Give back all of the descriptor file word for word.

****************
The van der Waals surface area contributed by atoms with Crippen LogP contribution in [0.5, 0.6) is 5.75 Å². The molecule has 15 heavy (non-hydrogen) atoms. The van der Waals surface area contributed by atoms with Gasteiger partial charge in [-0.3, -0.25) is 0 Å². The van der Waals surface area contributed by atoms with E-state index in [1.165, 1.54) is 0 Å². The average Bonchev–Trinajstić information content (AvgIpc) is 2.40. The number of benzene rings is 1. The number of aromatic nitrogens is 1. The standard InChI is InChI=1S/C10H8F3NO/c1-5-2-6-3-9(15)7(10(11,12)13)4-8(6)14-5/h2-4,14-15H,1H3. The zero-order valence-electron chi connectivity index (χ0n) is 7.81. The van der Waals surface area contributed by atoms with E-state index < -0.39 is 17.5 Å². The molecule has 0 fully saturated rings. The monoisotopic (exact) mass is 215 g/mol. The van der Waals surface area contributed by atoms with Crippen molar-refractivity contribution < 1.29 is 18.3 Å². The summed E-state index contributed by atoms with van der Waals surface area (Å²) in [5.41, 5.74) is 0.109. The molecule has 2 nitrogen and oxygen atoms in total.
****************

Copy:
The van der Waals surface area contributed by atoms with Crippen LogP contribution in [0.5, 0.6) is 5.75 Å². The molecule has 15 heavy (non-hydrogen) atoms. The van der Waals surface area contributed by atoms with Gasteiger partial charge in [-0.3, -0.25) is 0 Å². The van der Waals surface area contributed by atoms with E-state index in [1.165, 1.54) is 0 Å². The average Bonchev–Trinajstić information content (AvgIpc) is 2.40. The number of benzene rings is 1. The number of aromatic nitrogens is 1. The standard InChI is InChI=1S/C10H8F3NO/c1-5-2-6-3-9(15)7(10(11,12)13)4-8(6)14-5/h2-4,14-15H,1H3. The zero-order valence-electron chi connectivity index (χ0n) is 7.81. The van der Waals surface area contributed by atoms with E-state index < -0.39 is 17.5 Å². The molecule has 0 fully saturated rings. The monoisotopic (exact) mass is 215 g/mol. The van der Waals surface area contributed by atoms with Crippen molar-refractivity contribution < 1.29 is 18.3 Å². The summed E-state index contributed by atoms with van der Waals surface area (Å²) in [5.41, 5.74) is 0.109. The molecule has 2 nitrogen and oxygen atoms in total.